Thursday, January 18, 2018

Larry Kuntz and his mother, Frieda, are pictured in front of their house in Wheat Basin in 1937.

Last living piece of Robideau case lost

Stillwater County lost a local inspiration earlier this month.
Larry Kuntz, 85, passed away on Oct. 4. Kuntz was a victim in a horrible crime that resulted in the last legal hanging in the county.
A book, titled “Death Ride: A Little Boy’s Night of Terror,” was published in 2014 and tells the story of the tragedy that befell the Kuntz family in Wheat Basin.
In 1937, at the age of five, Kuntz’s parents, Mike and Frieda, moved the young family from North Dakota to Wheat Basin, a small town 26 miles north of Columbus, located between Rapelje and Molt. Bringing the Kuntzes to town was the managerial position at the Occident grain elevator in town.
During the heart of the depression local folks were struggling – the fields were not yielding the correct amount of crops, leading many local farmers to borrow more money than they could pay back.
One of those farmers was Frank Robideau, the Kuntzes’ neighbor.
On November 26, 1937, Robideau confronted Mike Kuntz in the grain elevator office at gunpoint, alleging the company owed him money.
After Kuntz explained that Robideau had already borrowed money against his crops, the desperate farmer demanded Kuntz write him a large check. The elevator manager obliged.
Later that night, Robideau brought his pistol to the Kuntzes’ home and forced the family to take a drive. Several miles out of town, Robideau shot Mike in the back of the head. Frieda struggled with Robideau, forcing him to expend most of his bullets. The last in the chamber, however, found Frieda’s heart, killing her as well. Robideau, now out of bullets, pistol whipped 5-year-old Larry and beat him until Robideau presumed Larry was dead.
The murderer drove the car back into Wheat Basin and parked it inside the grain elevator.
Larry awoke the next morning in the car alongside his dead parents. The young boy managed to find a back door to the grain elevator and used his last ounce of energy to find help at the local store.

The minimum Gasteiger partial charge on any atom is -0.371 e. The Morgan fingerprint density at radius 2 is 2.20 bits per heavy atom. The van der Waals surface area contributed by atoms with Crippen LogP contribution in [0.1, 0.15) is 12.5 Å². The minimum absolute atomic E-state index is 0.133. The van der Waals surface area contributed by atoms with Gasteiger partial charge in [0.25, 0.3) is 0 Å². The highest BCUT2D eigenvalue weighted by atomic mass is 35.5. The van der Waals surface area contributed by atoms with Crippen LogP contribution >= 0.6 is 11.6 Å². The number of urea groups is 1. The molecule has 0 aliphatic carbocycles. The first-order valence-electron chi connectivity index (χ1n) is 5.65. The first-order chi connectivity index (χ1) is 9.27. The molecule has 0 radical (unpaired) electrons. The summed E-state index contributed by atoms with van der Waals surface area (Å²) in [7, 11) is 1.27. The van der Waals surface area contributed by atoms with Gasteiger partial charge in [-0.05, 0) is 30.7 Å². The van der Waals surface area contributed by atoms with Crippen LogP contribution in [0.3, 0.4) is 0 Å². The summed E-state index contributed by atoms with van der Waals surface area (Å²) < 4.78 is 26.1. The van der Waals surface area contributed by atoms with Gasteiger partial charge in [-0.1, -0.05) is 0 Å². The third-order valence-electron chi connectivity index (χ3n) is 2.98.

Following a day and a half investigation and an eight-hour interrogation, Robideau confessed to the murders.
Several days later, local authorities learned that Robideau’s real name was Joseph Liberty, a man who, along with his brother, murdered a man in New York. Liberty served some time in jail for the murder, but he escaped prison and fled west. Robideau’s identity was such a well-kept secret that even his wife, with whom he had four children, did not know Robideau’s past.
On December 15, 1937, Robideau was sentenced to death, and on January 15, 1938, he was hanged on the “galloping gallows” in Columbus in front of an invited crowd of about 375 people.
Larry Kuntz recovered from his injuries and was raised by relatives in North Dakota.
He attended Assumption Abbey school, Gonzaga University, and North Dakota State University, where he received a degree in pharmacy, according to his obituary, published in the Spokesman-Review.
Kuntz worked in pharmacy in Spokane for 54 years, and he even owned his own drug store, a dream of his.
Kuntz and his wife, Janet, were married for 59 years and had four children, many grandchildren and great-grandchildren.
“His listening, kindness, guidance, and wisdom made him the solid foundation of his family across multiple generations,” his obit reads.
In April of 2015, Kuntz visited Columbus and shared his tale of resilience with local students and community members.
An exhibit that describes the tragedy in Wheat Basin can be found at the Museum of the Beartooths. Its artifacts include the pistol used to kill the Kuntzes and the rope used to hang Robideau.
A memorial service has already been held in Spokane, but the Kuntz family said memorials can be sent to the Museum of the Beartooths.